Washington-- Businesses that do not insure their employees will be exempt from penalties until 2015, the Internal Revenue Service announced late Tuesday.
"As we make these changes, we believe we need to give employers more time to comply with the new rules," wrote Valerie Jarrett, a senior adviser to the president, in a White House blog. "Since employer responsibility payments can only be assessed based on this new reporting, payments won't be collected for 2014."
"We have heard concerns about the complexity of the requirements and the need for more time to implement them effectively," wrote Mark J. Mazur, assistant Treasury secretary for tax policy, in an IRS blog.
"We recognize that the vast majority of businesses that will need to do this reporting already provide health insurance to their workers, and we want to make sure it is easy for others to do so," Mazur said.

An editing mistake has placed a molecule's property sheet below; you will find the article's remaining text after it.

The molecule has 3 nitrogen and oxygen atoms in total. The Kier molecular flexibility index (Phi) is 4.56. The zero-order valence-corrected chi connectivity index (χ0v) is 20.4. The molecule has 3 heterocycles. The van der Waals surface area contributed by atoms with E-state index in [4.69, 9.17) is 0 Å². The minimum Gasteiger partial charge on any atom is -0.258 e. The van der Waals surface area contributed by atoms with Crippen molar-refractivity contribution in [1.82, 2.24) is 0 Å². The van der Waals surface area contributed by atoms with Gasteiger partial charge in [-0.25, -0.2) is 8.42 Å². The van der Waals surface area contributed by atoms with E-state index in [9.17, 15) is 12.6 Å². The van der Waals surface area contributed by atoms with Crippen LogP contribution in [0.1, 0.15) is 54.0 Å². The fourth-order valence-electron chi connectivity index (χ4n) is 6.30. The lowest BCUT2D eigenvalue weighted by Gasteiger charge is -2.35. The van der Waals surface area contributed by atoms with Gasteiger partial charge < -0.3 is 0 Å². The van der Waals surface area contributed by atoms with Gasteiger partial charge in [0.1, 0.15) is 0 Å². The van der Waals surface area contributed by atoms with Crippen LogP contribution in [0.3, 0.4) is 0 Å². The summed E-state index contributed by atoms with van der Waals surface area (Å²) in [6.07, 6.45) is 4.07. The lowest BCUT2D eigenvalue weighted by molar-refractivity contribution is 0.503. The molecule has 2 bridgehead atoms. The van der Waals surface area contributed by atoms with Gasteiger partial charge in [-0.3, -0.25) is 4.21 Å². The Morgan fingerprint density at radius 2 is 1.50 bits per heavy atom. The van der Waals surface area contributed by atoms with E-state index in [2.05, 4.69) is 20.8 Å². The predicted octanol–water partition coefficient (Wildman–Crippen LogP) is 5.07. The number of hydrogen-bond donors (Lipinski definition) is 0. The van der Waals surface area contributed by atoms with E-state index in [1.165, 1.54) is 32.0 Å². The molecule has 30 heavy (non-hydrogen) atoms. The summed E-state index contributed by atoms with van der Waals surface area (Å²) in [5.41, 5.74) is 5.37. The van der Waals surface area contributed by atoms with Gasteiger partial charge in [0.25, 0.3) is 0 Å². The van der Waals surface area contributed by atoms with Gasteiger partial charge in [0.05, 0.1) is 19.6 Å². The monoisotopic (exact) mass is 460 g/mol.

This gives the IRS more time to simplify reporting requirements, as well as for businesses to get up to speed with reporting systems. The government still encourages businesses to voluntarily begin reporting in 2014 so they will be ready for 2015.
Business groups responded to the announcement almost immediately.
"We commend the Administration's wise move to delay the employer reporting and penalty obligations under the Affordable Care Act," said National Retail Association President Neil Trautwein in a statement. "This one-year delay will provide employers and businesses more time to update their health care coverage without threat of arbitrary punishment."
This does not affect businesses with fewer than 50 workers, who were already exempt from that rule. Most large businesses already offer coverage to their employees.
It also does not change the individual mandate, which requires most Americans to purchase insurance. Jarrett said the online health exchanges will still be up Oct. 1. Exchanges are websites where consumers can shop for and buy health insurance.